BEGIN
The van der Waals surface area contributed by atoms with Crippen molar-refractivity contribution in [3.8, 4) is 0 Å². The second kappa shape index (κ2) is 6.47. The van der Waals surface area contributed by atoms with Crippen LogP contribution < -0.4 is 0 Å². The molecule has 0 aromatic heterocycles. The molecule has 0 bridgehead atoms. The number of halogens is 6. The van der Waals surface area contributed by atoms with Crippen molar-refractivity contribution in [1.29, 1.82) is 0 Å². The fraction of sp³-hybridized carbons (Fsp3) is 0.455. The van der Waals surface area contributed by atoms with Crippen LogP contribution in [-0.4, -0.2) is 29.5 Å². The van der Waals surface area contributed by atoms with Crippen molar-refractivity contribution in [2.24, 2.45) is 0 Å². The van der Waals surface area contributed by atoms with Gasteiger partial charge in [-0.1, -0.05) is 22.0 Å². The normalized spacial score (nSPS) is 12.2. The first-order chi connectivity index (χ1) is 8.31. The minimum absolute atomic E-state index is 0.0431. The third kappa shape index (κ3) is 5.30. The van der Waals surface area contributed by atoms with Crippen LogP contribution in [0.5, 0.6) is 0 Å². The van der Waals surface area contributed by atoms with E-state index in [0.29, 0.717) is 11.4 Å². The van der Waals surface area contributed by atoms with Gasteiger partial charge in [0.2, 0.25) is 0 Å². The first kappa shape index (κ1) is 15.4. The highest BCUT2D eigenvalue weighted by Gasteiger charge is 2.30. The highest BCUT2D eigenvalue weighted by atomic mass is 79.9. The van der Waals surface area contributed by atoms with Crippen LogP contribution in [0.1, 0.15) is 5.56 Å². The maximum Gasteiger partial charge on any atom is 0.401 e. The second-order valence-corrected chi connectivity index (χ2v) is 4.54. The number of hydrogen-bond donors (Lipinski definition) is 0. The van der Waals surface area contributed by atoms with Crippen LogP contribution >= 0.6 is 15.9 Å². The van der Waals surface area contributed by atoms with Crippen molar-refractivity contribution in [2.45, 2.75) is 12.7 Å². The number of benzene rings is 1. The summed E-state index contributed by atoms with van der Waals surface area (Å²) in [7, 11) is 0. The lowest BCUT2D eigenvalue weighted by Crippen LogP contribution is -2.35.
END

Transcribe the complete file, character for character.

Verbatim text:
The van der Waals surface area contributed by atoms with Crippen molar-refractivity contribution in [3.8, 4) is 0 Å². The second kappa shape index (κ2) is 6.47. The van der Waals surface area contributed by atoms with Crippen LogP contribution < -0.4 is 0 Å². The molecule has 0 aromatic heterocycles. The molecule has 0 bridgehead atoms. The number of halogens is 6. The van der Waals surface area contributed by atoms with Crippen molar-refractivity contribution in [1.29, 1.82) is 0 Å². The fraction of sp³-hybridized carbons (Fsp3) is 0.455. The van der Waals surface area contributed by atoms with Crippen LogP contribution in [-0.4, -0.2) is 29.5 Å². The van der Waals surface area contributed by atoms with Crippen molar-refractivity contribution in [2.24, 2.45) is 0 Å². The van der Waals surface area contributed by atoms with Gasteiger partial charge in [-0.1, -0.05) is 22.0 Å². The normalized spacial score (nSPS) is 12.2. The first-order chi connectivity index (χ1) is 8.31. The minimum absolute atomic E-state index is 0.0431. The third kappa shape index (κ3) is 5.30. The van der Waals surface area contributed by atoms with Crippen LogP contribution in [0.5, 0.6) is 0 Å². The van der Waals surface area contributed by atoms with E-state index in [0.29, 0.717) is 11.4 Å². The van der Waals surface area contributed by atoms with Gasteiger partial charge in [0.2, 0.25) is 0 Å². The first kappa shape index (κ1) is 15.4. The highest BCUT2D eigenvalue weighted by Gasteiger charge is 2.30. The highest BCUT2D eigenvalue weighted by atomic mass is 79.9. The van der Waals surface area contributed by atoms with Crippen LogP contribution in [0.1, 0.15) is 5.56 Å². The maximum Gasteiger partial charge on any atom is 0.401 e. The second-order valence-corrected chi connectivity index (χ2v) is 4.54. The number of hydrogen-bond donors (Lipinski definition) is 0. The van der Waals surface area contributed by atoms with Crippen LogP contribution >= 0.6 is 15.9 Å². The van der Waals surface area contributed by atoms with Crippen molar-refractivity contribution in [2.45, 2.75) is 12.7 Å². The number of benzene rings is 1. The summed E-state index contributed by atoms with van der Waals surface area (Å²) in [7, 11) is 0. The lowest BCUT2D eigenvalue weighted by Crippen LogP contribution is -2.35.